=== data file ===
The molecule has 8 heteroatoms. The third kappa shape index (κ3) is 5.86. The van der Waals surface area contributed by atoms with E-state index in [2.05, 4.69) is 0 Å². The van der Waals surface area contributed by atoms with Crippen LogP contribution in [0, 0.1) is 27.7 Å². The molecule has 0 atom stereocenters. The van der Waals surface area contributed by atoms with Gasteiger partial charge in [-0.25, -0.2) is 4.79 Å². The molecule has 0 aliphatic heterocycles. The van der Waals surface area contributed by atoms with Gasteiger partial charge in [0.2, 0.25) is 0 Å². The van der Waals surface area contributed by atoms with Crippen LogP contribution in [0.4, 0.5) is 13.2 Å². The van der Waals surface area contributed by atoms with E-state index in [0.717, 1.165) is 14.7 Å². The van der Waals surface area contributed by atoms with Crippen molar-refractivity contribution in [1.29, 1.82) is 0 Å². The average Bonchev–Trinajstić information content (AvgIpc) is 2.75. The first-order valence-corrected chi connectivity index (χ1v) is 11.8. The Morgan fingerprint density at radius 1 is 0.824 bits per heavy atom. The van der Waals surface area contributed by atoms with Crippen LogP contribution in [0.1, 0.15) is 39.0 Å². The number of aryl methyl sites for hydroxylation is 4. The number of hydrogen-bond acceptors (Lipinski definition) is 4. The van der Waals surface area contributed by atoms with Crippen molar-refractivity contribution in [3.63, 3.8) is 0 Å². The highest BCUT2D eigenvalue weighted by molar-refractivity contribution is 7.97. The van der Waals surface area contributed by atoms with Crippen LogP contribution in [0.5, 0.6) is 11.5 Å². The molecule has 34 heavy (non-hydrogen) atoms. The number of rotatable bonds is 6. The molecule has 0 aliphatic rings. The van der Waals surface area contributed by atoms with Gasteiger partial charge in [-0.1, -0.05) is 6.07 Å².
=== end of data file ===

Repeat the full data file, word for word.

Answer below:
The molecule has 8 heteroatoms. The third kappa shape index (κ3) is 5.86. The van der Waals surface area contributed by atoms with E-state index in [2.05, 4.69) is 0 Å². The van der Waals surface area contributed by atoms with Crippen LogP contribution in [0, 0.1) is 27.7 Å². The molecule has 0 atom stereocenters. The van der Waals surface area contributed by atoms with Gasteiger partial charge in [-0.25, -0.2) is 4.79 Å². The molecule has 0 aliphatic heterocycles. The van der Waals surface area contributed by atoms with Gasteiger partial charge in [0.2, 0.25) is 0 Å². The van der Waals surface area contributed by atoms with Crippen LogP contribution in [0.4, 0.5) is 13.2 Å². The van der Waals surface area contributed by atoms with E-state index in [0.717, 1.165) is 14.7 Å². The van der Waals surface area contributed by atoms with Crippen molar-refractivity contribution in [1.29, 1.82) is 0 Å². The average Bonchev–Trinajstić information content (AvgIpc) is 2.75. The first-order valence-corrected chi connectivity index (χ1v) is 11.8. The Morgan fingerprint density at radius 1 is 0.824 bits per heavy atom. The van der Waals surface area contributed by atoms with Crippen LogP contribution in [0.1, 0.15) is 39.0 Å². The number of aryl methyl sites for hydroxylation is 4. The number of hydrogen-bond acceptors (Lipinski definition) is 4. The van der Waals surface area contributed by atoms with Crippen molar-refractivity contribution in [3.63, 3.8) is 0 Å². The highest BCUT2D eigenvalue weighted by molar-refractivity contribution is 7.97. The van der Waals surface area contributed by atoms with Crippen LogP contribution in [0.5, 0.6) is 11.5 Å². The molecule has 34 heavy (non-hydrogen) atoms. The number of rotatable bonds is 6. The molecule has 0 aliphatic rings. The van der Waals surface area contributed by atoms with Gasteiger partial charge in [-0.1, -0.05) is 6.07 Å².